Trend Line Dialog Box

After clicking “OK”, your chart should look something like the one below but without the axis labels (added for clarity). As you can see, our trend line has an R2 value of 0.998, which tells us that the output of the sensor is definitely linearly proportional to the current, and by extension, power.

A graph showing the relationship between voltage and power draw for our current sensor

A graph showing the relationship between voltage and power draw for our current sensor

As cool as the chart is, what you’re really after is that formula, which describes how to take an input voltage and translate it into a measurement of power.

Creating the Arduino Sketch
Now that you have your equation, it’s time to put it to use. Luckily, there’s an example sketch called ReadAnalogValue (it’s under File -> Examples -> 01.Basics) that requires only minor modifications to work for the Current Sensor. The original sketch is as follows:

  Reads an analog input on pin 0, converts it to voltage, and prints the result to the serial monitor.
  Attach the center pin of a potentiometer to pin A0, and the outside pins to +5V and ground.

 This example code is in the public domain.

// the setup routine runs once when you press reset:
void setup() {
  // initialize serial communication at 9600 bits per second:

// the loop routine runs over and over again forever:
void loop() {
  // read the input on analog pin 0:
  int sensorValue = analogRead(A0);
  // Convert the analog reading (which goes from 0 - 1023) to a voltage (0 - 5V):
  float voltage = sensorValue * (5.0 / 1023.0);
  // print out the value you read:

All we need to do now is enter the formula that will convert the voltage variable into a power variable!

  Reads a Modern Device Current Sensor on pin 0, converts it to voltage, calculates
    the power, and prints the result to the serial monitor.
  Attach the V_OUT pin of the Current Sensor to pin A0, and V_IN and GND to +5V and ground respectively.

 This example code is in the public domain.

// the setup routine runs once when you press reset:
void setup() {
  // initialize serial communication at 9600 bits per second:

// the loop routine runs over and over again forever:
void loop() {
  // read the input on analog pin 0:
  int sensorValue = analogRead(A0);
  // Convert the analog reading (which goes from 0 - 1023) to a voltage (0 - 5V):
  float voltage = sensorValue * (5.0 / 1023.0);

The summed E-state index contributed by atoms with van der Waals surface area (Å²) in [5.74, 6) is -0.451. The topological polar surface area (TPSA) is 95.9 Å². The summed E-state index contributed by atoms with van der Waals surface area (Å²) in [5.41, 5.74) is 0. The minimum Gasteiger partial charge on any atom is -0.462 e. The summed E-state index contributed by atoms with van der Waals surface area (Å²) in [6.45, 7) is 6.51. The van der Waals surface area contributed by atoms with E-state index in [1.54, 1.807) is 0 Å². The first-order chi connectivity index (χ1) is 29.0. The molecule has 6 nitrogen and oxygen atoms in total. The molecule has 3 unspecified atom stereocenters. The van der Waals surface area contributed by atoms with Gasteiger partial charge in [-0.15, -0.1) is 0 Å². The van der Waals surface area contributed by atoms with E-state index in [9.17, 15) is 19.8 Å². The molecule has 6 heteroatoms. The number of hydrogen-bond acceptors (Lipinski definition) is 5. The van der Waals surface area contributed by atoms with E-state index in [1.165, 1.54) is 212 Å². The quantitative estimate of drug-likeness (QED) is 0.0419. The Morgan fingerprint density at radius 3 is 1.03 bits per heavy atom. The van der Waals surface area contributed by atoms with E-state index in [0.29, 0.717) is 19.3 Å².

//HERE'S THE ONE LINE OF CODE WE ADDED - your numbers will vary from ours!
  float power = 326.348 * voltage + 26.461
  // print out the value you calculated:
  Serial.println(power); //Don't forget to change the variable name to "power"!

Remember to change the variable name in that last line, otherwise your beautiful formula won’t actually report anything.

Congratulations! Your Current Sensor is now calibrated to measure power draw!

One last thing: now that your calibration is complete and seems to work for the power draws that you expect to see, you might want to lock the sensor to the cord with a spot of hot glue to keep it from rotating and changing your calibration.

Saturation Warning
If you wrote down the saturation voltage when you were testing, you may wish to add code to warn the user if the sensor is saturated (hit its maximum output), so the power draw is probably not proportional to the output voltage any more. Due to the topology of the sensor’s schematic, the sensor’s saturation point (max output) will be about a .6 volts (“a diode drop”) below the supply voltage. If you are using a 5 volt supply, inserting the line below should do the trick.

float voltage = sensorValue * (5.0 / 1023.0); // this line in the code above
if (voltage > 4.30) Serial.println("SATURATED");

The sensor is in the shop here:
Happy sensing and let us know if there is anything in the tutorial that needs to be clarified.

By Jeffrey Blum on May 2, 2014.

Modern Device’s Shipping Policy

In an effort to ensure that customers are completely satisfied with their shopping experience here at Modern Device, we’ve done a little data analysis to come up with our official shipping policy, lovingly titled the 2-Day Guarantee. Basically, if you place an order with us by 3:00 PM, we guarantee that it will ship in two business days or less (some exceptions do apply). If we can’t ship it in two business days, we’ll upgrade the shipping on your order for FREE. For all the wonderful details, read on.

Our Goal: Same- or Next-Day Service

At Modern Device, we strive to fulfill orders as soon as possible, and in the past eight months over half of all orders have shipped the day they were received. More than 80% of all orders have shipped within one business day. Those numbers might be impressive, but we’re constantly working to get them higher. In the meantime, our data shows that a whopping 89% of orders go out within two business days, which is why we’re introducing our 2-Day Guarantee.